Monday, February 15, 2016

USS Midway Museum, 2/05/2016

The USS Midway Museum is an aircraft carrier that was commissioned in 1945, and was the largest warship in the world for a decade. It is 1,001' long and 258' wide with a 4.02-acre flight deck and a crew of 4,500. Decommissioned in 1992, the carrier cost $90M to build and $260M to overhaul 1966-70. It is the 20th century's longest serving carrier. 

The fuel statistics are staggering: 3.4M gallon capacity; 100k gallons used daily; 260 gallons used per mile. The total weight of the carrier is 69,000 tons and is powered by a total of 212,000 horsepower. 

The Midway shot down the first MiG of the Vietnam War (1963) as well as the last one (1973). It lead the evacuation of Saigon in 1975 rescuing over 3,000 refugees in two days. It also served as the flagship of the Persian Gulf air operations in Operation Desert Storm. 

It opened as a museum in San Diego in 2004. Since 2012, more that 1M people visit the museum annually. 

After boarding the massive ship, the Adventure Audio Tour is available (included in admission price). There are 66 narrated stops aboard the Midway that are well marked from the flight deck and bridge down to the 4th deck. 

There are many interactive displays at the museum. Here are some random photos of the many sights we saw here.

Steam throttle training station and control room.

Amanda and John checking out the F-4 Phantom Fighter Aircraft cockpits (used from 1960-1986).

TBM Avenger Torpedo Bomber (WWII), SNJ Trainer aircraft, and A-4 Skyhawk on hangar deck level.

Two chaplains were part of the crew of the Midway. They held all types of services in the area designated as a chapel

The Brig.

The executive officer (second in command) quarters, dining room, and ward room were on the 2nd deck. 

The Galley served over 13,000 meals per day utilizing a kitchen with 24 ovens, six 80-gallon kettles, four deep fryers, 2 huge pressure cookers, and 2 dining-room-table-size griddles. Also shown is the mess deck.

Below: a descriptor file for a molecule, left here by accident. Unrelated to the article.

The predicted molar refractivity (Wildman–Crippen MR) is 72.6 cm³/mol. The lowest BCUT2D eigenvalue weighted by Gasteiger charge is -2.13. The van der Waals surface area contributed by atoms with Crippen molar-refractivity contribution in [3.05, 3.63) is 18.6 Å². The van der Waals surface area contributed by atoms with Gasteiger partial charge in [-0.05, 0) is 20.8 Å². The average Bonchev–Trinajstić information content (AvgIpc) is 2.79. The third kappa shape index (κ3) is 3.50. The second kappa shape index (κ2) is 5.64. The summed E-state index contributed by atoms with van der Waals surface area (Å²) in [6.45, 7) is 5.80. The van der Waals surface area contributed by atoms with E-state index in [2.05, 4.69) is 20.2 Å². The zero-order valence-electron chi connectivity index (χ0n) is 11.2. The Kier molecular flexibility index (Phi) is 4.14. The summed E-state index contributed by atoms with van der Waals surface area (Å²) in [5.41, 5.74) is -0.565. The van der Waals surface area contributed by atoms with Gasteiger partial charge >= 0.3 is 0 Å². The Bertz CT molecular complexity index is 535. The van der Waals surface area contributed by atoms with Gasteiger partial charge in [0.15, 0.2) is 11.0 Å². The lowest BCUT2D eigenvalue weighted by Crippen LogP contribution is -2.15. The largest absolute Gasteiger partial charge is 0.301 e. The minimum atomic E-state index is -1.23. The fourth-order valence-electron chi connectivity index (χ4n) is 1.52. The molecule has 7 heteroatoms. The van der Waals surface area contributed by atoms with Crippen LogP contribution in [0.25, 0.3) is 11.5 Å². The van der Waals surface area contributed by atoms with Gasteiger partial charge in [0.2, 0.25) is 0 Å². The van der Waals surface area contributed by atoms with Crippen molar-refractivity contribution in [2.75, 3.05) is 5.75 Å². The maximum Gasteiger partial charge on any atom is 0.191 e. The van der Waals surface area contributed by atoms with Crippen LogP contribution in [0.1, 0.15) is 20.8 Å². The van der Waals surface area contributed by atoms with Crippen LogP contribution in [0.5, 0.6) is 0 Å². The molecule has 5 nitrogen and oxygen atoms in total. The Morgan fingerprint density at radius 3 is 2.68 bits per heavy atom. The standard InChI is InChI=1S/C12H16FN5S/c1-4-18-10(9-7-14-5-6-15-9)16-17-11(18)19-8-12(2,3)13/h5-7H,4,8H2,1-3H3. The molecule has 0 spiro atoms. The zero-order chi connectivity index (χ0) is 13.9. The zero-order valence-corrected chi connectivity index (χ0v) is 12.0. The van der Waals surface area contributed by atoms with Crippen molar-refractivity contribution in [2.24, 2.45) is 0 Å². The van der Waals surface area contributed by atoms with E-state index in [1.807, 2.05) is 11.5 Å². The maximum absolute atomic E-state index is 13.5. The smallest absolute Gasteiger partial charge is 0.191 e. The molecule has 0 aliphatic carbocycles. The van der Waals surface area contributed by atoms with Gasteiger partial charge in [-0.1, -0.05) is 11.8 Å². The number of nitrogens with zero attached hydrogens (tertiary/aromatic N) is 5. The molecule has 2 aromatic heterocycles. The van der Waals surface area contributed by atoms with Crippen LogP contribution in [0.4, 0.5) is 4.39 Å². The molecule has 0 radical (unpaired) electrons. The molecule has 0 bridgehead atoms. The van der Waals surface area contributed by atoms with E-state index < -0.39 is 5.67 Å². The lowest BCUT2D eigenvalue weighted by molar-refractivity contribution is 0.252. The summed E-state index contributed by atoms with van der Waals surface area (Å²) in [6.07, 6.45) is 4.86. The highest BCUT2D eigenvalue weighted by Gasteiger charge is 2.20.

Over 2 million pounds of laundry were done annually. Over 1,000 laundry bags were delivery weekly. The contents were cleaned, pressed (including sheets!), and returned within 24 hours. 

Sick bay, operating room, x-ray room, dentist office. 

This is the UNIVC CP-642B digital data computer installed in 1963. It could only operate 200,000 instructions per second, archaic by today's standards!

There are 24 aircraft on display on the flight deck of the USS Midway. The sheer size of the deck is staggering!

The SH-3 Sea King, was an anti-submarine helicopter, that also served as the President's helicopter, "Marine One," and recovered Apollo astronauts. 

Interesting exhibit of crew members that worked on the flight deck. The shirt color identified each role. The crew of the USS Nimitz posed for the exhibit. Amanda's impersonation of a crew member is a favorite photo of our visit to the museum!

The UH-1 Huey Gunship was an assault helicopter used extensively in Vietnam. Seeing these choppers always brings back combat memories for John. 

Guided tours of the bridge are offered although we did not wait in line to do this.  25-man life rafts are in pods that are stashed on the sides of the vessel. 

A 25' colorized bronze statue, "Save the Kiss," of the iconic photo of a sailor kissing a nurse in Times Square celebrating the end of WWII in 1945 is located on the waterfront next to the USS Midway.

We left the museum with an incredible sense of awe for those who served on this massive vessel in combat and times of piece. Building this warship in the 1940s in just 18 months was an amazing engineering feat. Managing the logistics and large crew of this floating city was a huge task. There were 47 commanders in the history of the Midway. Kudos to those associated with the successful endeavors of this part of American history. 

Admission to the USS Midway Museum is $18/adults; $15/seniors. We had picked up a Macy's Museum Month Pass that provides half price admission to most San Diego Museums in the month of February. We paid $5 for parking at the lot right next to the museum. 


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